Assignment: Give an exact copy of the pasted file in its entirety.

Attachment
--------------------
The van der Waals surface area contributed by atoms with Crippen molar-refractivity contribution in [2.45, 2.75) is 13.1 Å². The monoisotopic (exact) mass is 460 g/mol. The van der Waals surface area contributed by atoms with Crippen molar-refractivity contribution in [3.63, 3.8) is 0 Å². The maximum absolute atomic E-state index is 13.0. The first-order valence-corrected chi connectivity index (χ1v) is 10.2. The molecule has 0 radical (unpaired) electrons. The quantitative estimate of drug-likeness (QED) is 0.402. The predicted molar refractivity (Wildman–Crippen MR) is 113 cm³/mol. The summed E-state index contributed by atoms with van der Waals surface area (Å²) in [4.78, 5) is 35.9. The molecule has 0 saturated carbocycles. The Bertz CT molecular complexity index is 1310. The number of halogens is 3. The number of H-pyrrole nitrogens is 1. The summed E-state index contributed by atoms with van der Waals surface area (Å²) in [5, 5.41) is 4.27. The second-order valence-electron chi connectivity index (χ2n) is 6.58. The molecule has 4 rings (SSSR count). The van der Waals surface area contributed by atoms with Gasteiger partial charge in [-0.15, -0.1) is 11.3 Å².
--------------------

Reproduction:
The van der Waals surface area contributed by atoms with Crippen molar-refractivity contribution in [2.45, 2.75) is 13.1 Å². The monoisotopic (exact) mass is 460 g/mol. The van der Waals surface area contributed by atoms with Crippen molar-refractivity contribution in [3.63, 3.8) is 0 Å². The maximum absolute atomic E-state index is 13.0. The first-order valence-corrected chi connectivity index (χ1v) is 10.2. The molecule has 0 radical (unpaired) electrons. The quantitative estimate of drug-likeness (QED) is 0.402. The predicted molar refractivity (Wildman–Crippen MR) is 113 cm³/mol. The summed E-state index contributed by atoms with van der Waals surface area (Å²) in [4.78, 5) is 35.9. The molecule has 0 saturated carbocycles. The Bertz CT molecular complexity index is 1310. The number of halogens is 3. The number of H-pyrrole nitrogens is 1. The summed E-state index contributed by atoms with van der Waals surface area (Å²) in [5, 5.41) is 4.27. The second-order valence-electron chi connectivity index (χ2n) is 6.58. The molecule has 4 rings (SSSR count). The van der Waals surface area contributed by atoms with Gasteiger partial charge in [-0.15, -0.1) is 11.3 Å².